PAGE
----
Spot Removal

Photo Credit:

Photo Credit:

Jesus spent much of His three years of ministry sharing word pictures with all who would listen. Some asked what the parables meant, others shook them off as crazy. We think God still speaks to us in word pictures, or metaphors as we often call them.

We’ve decided to spend some time sharing different metaphors with you. Our hope is that the pictures described will help us see ourselves in a different light. The first one we heard from our pastor in yesterday’s service.

Metaphor #1

Imagine you’re out to dinner at a really nice restaurant with your spouse. The lights are dimly lit, the food is served hot and delicious. The conversation is just beginning to deepen when it happens; you spill something on your shirt! Your first thought is you’ll never get it out! All attention is given to get the stain out as quick as possible.

Why are we so quick to remove a stain from our clothes, but tolerate stains on our hearts?

John Owen said, “Be killing sin, or it will be killing you.”

How true. Consider lust. It is never satisfied. It’s not something we can control. By God’s grace the only thing we can do to be free from its grip is to kill it. We are called to put off the old man and his ways:

  • sexual immorality
  • impurity
  • passion
  • evil desire
  • covetousness (idolatry)

Our culture dresses up on Easter Sunday, but God isn’t interested in how we dress on the outside. He wants us to be more concerned about what’s on the inside in our hearts. He wants us to be clothed with:

  • compassion
  • kindness
  • humility
  • meekness
  • patience

(cited from Colossians 3)

Our pastor continued, “Many times our old man and new man hang out together. They shouldn’t. Is Christ your life? Then, consider – Jesus doesn’t slander; Jesus doesn’t gossip; Jesus doesn’t harbor bitterness; Jesus doesn’t hide sin. Old ragged clothes that don’t fit us anymore should be tossed. Like “old clothes,” anger doesn’t fit us anymore, because Christ has set us free to live a new way, a new life, as a new man.”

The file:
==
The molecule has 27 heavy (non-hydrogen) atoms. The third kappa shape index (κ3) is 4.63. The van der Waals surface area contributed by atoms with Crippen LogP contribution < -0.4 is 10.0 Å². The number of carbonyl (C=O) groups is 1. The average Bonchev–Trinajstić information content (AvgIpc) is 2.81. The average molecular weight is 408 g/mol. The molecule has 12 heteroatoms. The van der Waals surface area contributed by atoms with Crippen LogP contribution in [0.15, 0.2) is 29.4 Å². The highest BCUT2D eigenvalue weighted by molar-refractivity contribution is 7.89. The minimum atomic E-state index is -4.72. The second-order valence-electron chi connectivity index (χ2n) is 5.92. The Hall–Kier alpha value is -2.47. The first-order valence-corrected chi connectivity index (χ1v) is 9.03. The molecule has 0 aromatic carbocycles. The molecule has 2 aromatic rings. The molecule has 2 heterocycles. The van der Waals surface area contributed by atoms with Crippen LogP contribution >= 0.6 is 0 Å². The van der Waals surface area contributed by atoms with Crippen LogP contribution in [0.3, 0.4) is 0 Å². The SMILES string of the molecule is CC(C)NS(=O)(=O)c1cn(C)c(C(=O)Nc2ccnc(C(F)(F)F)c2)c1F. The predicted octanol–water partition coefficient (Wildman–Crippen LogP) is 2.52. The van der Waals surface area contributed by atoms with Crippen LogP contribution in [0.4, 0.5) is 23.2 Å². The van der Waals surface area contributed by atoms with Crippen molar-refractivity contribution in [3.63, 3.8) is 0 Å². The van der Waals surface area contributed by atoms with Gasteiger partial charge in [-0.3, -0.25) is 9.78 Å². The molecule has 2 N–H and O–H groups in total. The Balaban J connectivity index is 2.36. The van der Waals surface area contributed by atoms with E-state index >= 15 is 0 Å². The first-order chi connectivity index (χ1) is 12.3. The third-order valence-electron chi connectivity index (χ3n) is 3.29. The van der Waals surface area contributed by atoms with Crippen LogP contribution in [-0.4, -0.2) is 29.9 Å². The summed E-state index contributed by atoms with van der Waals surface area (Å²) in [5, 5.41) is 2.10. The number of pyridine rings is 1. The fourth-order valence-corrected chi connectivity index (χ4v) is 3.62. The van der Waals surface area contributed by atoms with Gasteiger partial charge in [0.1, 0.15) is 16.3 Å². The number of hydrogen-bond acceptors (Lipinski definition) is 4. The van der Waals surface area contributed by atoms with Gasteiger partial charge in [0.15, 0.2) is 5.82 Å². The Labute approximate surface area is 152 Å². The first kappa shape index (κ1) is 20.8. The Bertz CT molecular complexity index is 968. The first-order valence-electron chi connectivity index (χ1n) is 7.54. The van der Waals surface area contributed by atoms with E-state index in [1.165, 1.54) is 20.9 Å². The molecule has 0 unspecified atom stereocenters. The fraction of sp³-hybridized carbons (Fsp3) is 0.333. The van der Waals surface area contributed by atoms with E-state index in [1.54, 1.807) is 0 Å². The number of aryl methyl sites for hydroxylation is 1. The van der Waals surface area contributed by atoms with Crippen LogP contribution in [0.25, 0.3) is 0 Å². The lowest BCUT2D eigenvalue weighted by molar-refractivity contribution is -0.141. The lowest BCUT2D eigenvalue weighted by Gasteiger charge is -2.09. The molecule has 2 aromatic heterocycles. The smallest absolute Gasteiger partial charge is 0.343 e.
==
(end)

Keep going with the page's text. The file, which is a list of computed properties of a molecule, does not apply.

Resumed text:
Think of how our marriage could be changed if each of us went after the old man in our heart and put on the new man each and every day. This is Christ at work in us, our hope of glory.

We want to finish with this question–Do you excuse yourself from going after sins in your own heart because your spouse isn’t going after the sin in their heart? If so, know that you’re nursing sin, not killing it. Let us examine our own heart and be willing to go first. This is where lasting change is cultivated, one stain at a time.

We have been greatly challenged by this metaphor. How about you? How does this apply to your own life? Your marriage?

This entry was posted in Christian Marriage, Growing Strong Marriages, The Gospel & Marriage and tagged , , , , , , , , . Bookmark the permalink.

6 Responses to Spot Removal

  1. Mai Bateson says:

    I agree, in order to enjoy our walk with God, we have to travel light. Remove excess baggage of sins. Learn to forgive past mistakes and Yes, KILL the SIN! It won’t be easy but it is worth it… 🙂


    • Debi Walter says:

      All the while remembering that for those who are in Christ, God doesn’t count our sins against us. We kill our sin because of our love and gratitude for the One who has given us so much. You’re right about all the effort being worth it. I’m so glad you dropped by for a visit.


  2. messymarriage says:

    There’s no middle ground on dealing with sin, is there? So often we lull ourselves into believing it’s okay to have both the good and the bad in our lives. I’m guilty of this for sure! Thanks for this reminder to take seriously the stains on our hearts. Oh, and I loved the comparison to the stain on my shirt! I always want to get that out immediately–so I need to apply that immediacy to my heart! Genius! 🙂


    • Debi Walter says:

      We can’t take credit for the analogy of the stained shirt–that was shared by our pastor a couple of weeks ago. Such a great reminder. I don’t think I’ll ever deal with a stain again without asking myself if I’m doing this towards the sin in my heart as well. Thanks for sharing your thoughts!


  3. Fawn Weaver says:

    This is really good, Deb! I remember for so many years Keith would point out to me that any time he addressed one of my shortcomings, I’d quickly point out one of his. I definitely had to work on that and thank goodness it never led us to arguing. Thank God he was so patient with me during that time until I finally understood that tit for tat isn’t always required :).


    • Debi Walter says:

      Exactly! In fact whenever someone corrects us we should purpose to listen without responding or defending our actions. It takes a mature person to be able to do this consistently. Tom does this well–I’m working on it!
      Excellent comment!


Comments are closed.